Several studies investigated abrasive wear of nanocomposites compared with hybrid and microfilled composites by measuring specimen thickness using calipers,71 assessing surface roughness,12 and measuring weight loss of tested samples following abrasion.30 Table 6 shows abrasive wear values reported by the studies included in the current literature review.
Mitra and others22 examined the wear rate of nanocomposites (standard and translucent) compared with hybrid and microfilled composites using a three-body wear test. The wear rate of the standard nanocomposite was equivalent to a hybrid but significantly lower than the other hybrid and microfilled composites. The translucent nanocomposite demonstrated equivalent wear values to the microfilled composite but was significantly lower than the other hybrid materials. Comparable results were shown by Cao and others,65 who reported significantly lower volume loss of the tested nanocomposite compared with hybrid materials. Similarly, Yesil and others72 reported comparable wear rate of a nanocomposite to that of a microfilled and a hybrid composite. Hamouda and Abd Elkader30 reported that the nanocomposite tested in their study demonstrated a significantly lower wear value compared to the hybrid composite that was attributed to the higher filler loading and smaller particle size associated with the nanocomposites. Suzuki and others12 submitted several commercial nanocomposites to an abrasion challenge. It was suggested by the authors that the nanocomposite, which displayed the lowest wear rate, behaves more like a hybrid composite, and its low wear was attributed to its densely packed fillers.73
On the other hand, Mayworm and others74 investigated abrasive wear of a nanocomposite and a hybrid before and after storage in saliva for 62 days. Greater abrasive wear of the nanocomposite compared with a hybrid was reported. This was attributed to the larger interparticle space of the former leading to larger wear rates.
Several researchers have suggested that wear resistance behavior of composites is material dependent and cannot be predicted from only a material's filler loading or organic matrix composition.75 However, the reported results suggest that several commercial nanocomposites have shown wear values that are lower than several hybrid composites. Also, a number of researchers reported comparable wear values between nanocomposites and microfilled composites that have been reported to display the lowest abrasive wear among resin composites.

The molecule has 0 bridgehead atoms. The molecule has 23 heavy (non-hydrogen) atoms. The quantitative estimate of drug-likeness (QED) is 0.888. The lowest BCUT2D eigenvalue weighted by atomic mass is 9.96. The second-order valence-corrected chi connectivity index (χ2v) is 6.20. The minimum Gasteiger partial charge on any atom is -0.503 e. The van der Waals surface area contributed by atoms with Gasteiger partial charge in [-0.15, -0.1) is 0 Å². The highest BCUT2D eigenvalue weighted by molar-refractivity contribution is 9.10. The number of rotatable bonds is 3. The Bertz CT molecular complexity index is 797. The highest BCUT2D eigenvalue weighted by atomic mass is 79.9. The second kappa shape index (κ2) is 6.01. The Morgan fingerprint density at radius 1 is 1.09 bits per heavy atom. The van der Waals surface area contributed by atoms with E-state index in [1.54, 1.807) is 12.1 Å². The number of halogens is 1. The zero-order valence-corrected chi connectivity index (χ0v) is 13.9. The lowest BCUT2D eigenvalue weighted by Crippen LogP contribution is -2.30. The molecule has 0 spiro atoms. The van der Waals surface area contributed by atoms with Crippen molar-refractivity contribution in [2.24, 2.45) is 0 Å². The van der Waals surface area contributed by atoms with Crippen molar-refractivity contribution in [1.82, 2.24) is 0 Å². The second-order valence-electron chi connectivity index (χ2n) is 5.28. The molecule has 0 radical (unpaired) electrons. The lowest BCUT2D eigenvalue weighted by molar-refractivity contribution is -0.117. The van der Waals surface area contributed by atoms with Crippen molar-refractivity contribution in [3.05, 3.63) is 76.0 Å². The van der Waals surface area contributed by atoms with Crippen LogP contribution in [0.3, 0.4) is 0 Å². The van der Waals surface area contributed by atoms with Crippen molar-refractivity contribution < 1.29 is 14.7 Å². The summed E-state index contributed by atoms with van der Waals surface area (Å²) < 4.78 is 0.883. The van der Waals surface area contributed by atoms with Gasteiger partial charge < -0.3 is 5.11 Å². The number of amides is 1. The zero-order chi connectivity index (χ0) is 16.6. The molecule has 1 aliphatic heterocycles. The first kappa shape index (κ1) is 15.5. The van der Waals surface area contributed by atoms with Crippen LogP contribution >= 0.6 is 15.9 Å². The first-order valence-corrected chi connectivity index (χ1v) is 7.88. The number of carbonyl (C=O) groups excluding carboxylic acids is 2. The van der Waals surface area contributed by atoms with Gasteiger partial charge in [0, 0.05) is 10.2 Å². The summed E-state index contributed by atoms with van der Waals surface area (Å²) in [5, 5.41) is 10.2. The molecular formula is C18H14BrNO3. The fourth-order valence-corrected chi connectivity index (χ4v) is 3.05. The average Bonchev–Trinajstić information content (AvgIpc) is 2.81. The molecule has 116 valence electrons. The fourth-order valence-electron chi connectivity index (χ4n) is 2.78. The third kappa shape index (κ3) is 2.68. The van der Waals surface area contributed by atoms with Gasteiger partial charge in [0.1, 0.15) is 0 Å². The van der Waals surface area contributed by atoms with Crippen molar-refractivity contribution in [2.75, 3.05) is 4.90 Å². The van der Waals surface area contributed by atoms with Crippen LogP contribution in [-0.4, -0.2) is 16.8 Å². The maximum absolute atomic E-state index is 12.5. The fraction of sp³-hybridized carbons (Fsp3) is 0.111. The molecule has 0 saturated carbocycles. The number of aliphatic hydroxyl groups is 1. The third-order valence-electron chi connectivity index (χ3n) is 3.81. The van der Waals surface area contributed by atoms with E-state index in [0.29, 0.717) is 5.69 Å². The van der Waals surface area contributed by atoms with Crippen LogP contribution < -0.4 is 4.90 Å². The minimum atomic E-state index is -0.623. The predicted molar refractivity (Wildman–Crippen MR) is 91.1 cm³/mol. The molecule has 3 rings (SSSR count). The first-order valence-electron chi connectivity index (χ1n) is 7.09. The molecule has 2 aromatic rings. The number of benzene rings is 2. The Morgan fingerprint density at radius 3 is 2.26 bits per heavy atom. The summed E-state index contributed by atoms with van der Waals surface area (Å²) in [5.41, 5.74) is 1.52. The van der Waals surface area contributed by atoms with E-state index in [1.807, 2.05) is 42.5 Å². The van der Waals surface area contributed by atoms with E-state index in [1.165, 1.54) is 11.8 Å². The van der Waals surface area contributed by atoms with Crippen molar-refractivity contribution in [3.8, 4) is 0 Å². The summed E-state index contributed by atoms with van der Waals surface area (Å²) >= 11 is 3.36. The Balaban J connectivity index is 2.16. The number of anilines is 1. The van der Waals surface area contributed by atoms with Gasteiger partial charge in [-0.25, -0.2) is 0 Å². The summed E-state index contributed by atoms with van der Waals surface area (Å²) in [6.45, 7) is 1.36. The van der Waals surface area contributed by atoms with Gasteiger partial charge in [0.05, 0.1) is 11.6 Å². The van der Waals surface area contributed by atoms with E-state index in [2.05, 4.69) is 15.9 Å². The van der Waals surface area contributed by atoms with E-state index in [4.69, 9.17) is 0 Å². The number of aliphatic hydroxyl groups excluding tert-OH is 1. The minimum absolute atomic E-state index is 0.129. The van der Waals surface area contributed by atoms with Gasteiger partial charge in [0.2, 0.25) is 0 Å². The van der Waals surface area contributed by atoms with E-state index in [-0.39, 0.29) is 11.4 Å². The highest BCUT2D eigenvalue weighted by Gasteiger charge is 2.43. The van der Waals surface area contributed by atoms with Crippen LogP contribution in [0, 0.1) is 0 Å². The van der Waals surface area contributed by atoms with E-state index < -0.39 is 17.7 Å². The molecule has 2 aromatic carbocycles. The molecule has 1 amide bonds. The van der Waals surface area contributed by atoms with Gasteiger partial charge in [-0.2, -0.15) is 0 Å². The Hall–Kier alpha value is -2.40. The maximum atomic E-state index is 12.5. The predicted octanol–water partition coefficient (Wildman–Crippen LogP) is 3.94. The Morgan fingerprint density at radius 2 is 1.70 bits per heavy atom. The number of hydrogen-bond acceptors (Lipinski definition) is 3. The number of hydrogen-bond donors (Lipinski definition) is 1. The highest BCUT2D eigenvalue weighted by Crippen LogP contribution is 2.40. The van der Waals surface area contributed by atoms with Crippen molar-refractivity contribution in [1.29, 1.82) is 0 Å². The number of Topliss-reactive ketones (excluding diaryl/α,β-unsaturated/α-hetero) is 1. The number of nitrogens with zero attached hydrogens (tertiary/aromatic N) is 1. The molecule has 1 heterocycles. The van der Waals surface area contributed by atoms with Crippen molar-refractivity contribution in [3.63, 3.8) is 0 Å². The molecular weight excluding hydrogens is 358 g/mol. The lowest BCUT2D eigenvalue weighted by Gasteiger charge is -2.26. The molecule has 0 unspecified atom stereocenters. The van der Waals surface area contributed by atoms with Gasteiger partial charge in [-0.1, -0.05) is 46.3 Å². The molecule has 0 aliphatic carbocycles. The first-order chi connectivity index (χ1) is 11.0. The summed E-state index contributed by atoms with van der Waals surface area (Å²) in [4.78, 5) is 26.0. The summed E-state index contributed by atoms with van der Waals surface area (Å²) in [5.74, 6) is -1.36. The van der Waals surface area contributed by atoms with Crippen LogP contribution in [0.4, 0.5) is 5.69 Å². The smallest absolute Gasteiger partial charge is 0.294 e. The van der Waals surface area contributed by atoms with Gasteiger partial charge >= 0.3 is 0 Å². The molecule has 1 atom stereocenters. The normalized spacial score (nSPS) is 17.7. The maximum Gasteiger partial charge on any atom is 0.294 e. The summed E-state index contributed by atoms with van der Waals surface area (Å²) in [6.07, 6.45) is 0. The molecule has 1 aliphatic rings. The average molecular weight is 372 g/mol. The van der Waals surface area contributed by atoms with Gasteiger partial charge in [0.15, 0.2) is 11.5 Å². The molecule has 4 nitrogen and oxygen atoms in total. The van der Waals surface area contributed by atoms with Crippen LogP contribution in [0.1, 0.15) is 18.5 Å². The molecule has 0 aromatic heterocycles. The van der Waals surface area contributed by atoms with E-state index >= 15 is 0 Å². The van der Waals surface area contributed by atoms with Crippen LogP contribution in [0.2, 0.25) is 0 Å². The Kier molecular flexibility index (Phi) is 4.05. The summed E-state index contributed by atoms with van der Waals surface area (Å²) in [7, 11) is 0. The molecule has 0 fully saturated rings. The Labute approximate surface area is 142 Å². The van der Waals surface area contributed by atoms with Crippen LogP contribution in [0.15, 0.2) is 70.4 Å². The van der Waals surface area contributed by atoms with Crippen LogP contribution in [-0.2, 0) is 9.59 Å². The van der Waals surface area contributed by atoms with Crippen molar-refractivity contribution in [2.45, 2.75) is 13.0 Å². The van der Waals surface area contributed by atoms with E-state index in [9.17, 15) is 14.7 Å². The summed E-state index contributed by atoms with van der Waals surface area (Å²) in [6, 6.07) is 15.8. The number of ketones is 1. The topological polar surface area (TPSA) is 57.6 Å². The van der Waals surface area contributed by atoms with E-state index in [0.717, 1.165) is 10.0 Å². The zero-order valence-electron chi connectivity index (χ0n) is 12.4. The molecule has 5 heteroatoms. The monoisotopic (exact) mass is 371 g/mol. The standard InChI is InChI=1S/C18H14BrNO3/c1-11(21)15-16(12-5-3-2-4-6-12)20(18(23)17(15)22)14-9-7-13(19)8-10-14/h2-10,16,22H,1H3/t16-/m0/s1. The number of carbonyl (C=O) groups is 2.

SORPTION AND SOLUBILITY
Longevity of a restorative material in the oral environment is directly related to its resistance to degradation.76 Therefore, the assessment of solubility and salivary sorption is essential to predict material behavior and clinical performance.32,77 The influence of polymerization mode, curing times, storage media, and filler content on sorption and solubility have also been investigated.1,32,77-79 Table 7 shows reported results from different studies and special testing conditions.
Da Silva and others77 reported significantly higher sorption and solubility of a nanocomposite compared with a hybrid composite tested in their study when using two polymerization modes (conventional and ramped) (Table 7). The ramped polymerization mode was associated with a lower DC in both composites. Higher sorption and solubility of the nanocomposite was explained by the greater surface area of the nanofillers. This makes them more prone to ion leaching and hydrolysis of the silane coupling agent, leading to the filler particles becoming detached and lost. Higher values of salivary sorption of the nanocomposite were attributed to water accumulation at the filler–matrix interface and inside the aggregates of the nanocomposite. Similarly, Kumar and Sangi32 reported significantly higher water sorption and solubility for one nanocomposite compared with the other nanocomposite and a hybrid following 13 weeks of water storage. Furthermore, lower strength values were reported for the nanocomposite that showed the highest sorption and solubility values. The lower strength values of the nanocomposite were attributed to the poor silane penetration of the porous nanoclusters. This made the nanocomposite susceptible to degradation when stored in water. Lower sorption by the hybrid was attributed to the better coupling between filler content and matrix.80 On the other hand, Lopes and others81 demonstrated no influence of varying polymerization mode on sorption and solubility of a nanocomposite. This was attributed to the formation of a densely cross-linked polymer network due to the use of an adequate energy density in all the curing methods used. Similarly, Shin and others82 reported no effect on sorption values of the tested composites when varying polymerization mode. One nanocomposite displayed the lowest sorption and second-lowest solubility compared to a hybrid composite. This was attributed to its high and dense filler content. Similarly, de Moraes and others1 reported significantly lower sorption of a nanocomposite compared to a hybrid and other nanocomposites tested, while all tested composites displayed comparable solubility values. The authors suggest that results of water sorption and solubility are probably related to the nature of the organic matrix chemical rather than to the filler content of the material (Table 7).